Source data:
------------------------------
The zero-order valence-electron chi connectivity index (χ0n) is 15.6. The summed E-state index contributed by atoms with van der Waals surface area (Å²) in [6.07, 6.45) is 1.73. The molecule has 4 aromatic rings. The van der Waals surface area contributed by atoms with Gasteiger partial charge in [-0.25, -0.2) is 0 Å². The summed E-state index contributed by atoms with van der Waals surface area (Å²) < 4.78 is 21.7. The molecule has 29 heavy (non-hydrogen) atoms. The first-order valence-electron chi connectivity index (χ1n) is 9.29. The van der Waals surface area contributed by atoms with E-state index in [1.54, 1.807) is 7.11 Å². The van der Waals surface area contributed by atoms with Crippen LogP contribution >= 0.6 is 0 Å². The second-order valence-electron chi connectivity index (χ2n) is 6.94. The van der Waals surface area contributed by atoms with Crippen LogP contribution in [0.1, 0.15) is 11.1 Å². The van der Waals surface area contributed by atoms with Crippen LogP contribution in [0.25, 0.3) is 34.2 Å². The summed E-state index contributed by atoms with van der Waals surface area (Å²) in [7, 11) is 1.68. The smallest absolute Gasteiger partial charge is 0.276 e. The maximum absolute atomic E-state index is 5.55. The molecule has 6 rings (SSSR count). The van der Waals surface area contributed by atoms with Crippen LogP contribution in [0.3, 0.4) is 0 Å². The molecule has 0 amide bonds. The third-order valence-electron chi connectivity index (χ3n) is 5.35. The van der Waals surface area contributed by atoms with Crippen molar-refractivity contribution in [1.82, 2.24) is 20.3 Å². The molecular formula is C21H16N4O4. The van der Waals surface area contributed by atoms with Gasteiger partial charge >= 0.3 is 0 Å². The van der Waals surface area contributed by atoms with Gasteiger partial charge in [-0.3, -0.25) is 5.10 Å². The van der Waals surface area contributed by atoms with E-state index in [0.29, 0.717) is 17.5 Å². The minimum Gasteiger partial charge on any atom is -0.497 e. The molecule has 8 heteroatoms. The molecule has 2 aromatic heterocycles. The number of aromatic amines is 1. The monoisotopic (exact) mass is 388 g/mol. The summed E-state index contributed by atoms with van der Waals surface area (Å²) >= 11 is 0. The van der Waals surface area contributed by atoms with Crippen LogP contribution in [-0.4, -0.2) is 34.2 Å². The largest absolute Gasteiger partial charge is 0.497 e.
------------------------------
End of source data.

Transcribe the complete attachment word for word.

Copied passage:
The zero-order valence-electron chi connectivity index (χ0n) is 15.6. The summed E-state index contributed by atoms with van der Waals surface area (Å²) in [6.07, 6.45) is 1.73. The molecule has 4 aromatic rings. The van der Waals surface area contributed by atoms with Gasteiger partial charge in [-0.25, -0.2) is 0 Å². The summed E-state index contributed by atoms with van der Waals surface area (Å²) < 4.78 is 21.7. The molecule has 29 heavy (non-hydrogen) atoms. The first-order valence-electron chi connectivity index (χ1n) is 9.29. The van der Waals surface area contributed by atoms with E-state index in [1.54, 1.807) is 7.11 Å². The van der Waals surface area contributed by atoms with Crippen LogP contribution >= 0.6 is 0 Å². The second-order valence-electron chi connectivity index (χ2n) is 6.94. The van der Waals surface area contributed by atoms with Crippen LogP contribution in [0.1, 0.15) is 11.1 Å². The van der Waals surface area contributed by atoms with Crippen LogP contribution in [0.25, 0.3) is 34.2 Å². The summed E-state index contributed by atoms with van der Waals surface area (Å²) in [7, 11) is 1.68. The smallest absolute Gasteiger partial charge is 0.276 e. The maximum absolute atomic E-state index is 5.55. The molecule has 6 rings (SSSR count). The van der Waals surface area contributed by atoms with Crippen LogP contribution in [0.3, 0.4) is 0 Å². The molecule has 0 amide bonds. The third-order valence-electron chi connectivity index (χ3n) is 5.35. The van der Waals surface area contributed by atoms with Crippen molar-refractivity contribution in [1.82, 2.24) is 20.3 Å². The molecular formula is C21H16N4O4. The van der Waals surface area contributed by atoms with Gasteiger partial charge >= 0.3 is 0 Å². The van der Waals surface area contributed by atoms with Gasteiger partial charge in [-0.3, -0.25) is 5.10 Å². The van der Waals surface area contributed by atoms with E-state index in [0.29, 0.717) is 17.5 Å². The minimum Gasteiger partial charge on any atom is -0.497 e. The molecule has 8 heteroatoms. The molecule has 2 aromatic heterocycles. The number of aromatic amines is 1. The monoisotopic (exact) mass is 388 g/mol. The summed E-state index contributed by atoms with van der Waals surface area (Å²) >= 11 is 0. The van der Waals surface area contributed by atoms with Crippen LogP contribution in [-0.4, -0.2) is 34.2 Å². The largest absolute Gasteiger partial charge is 0.497 e.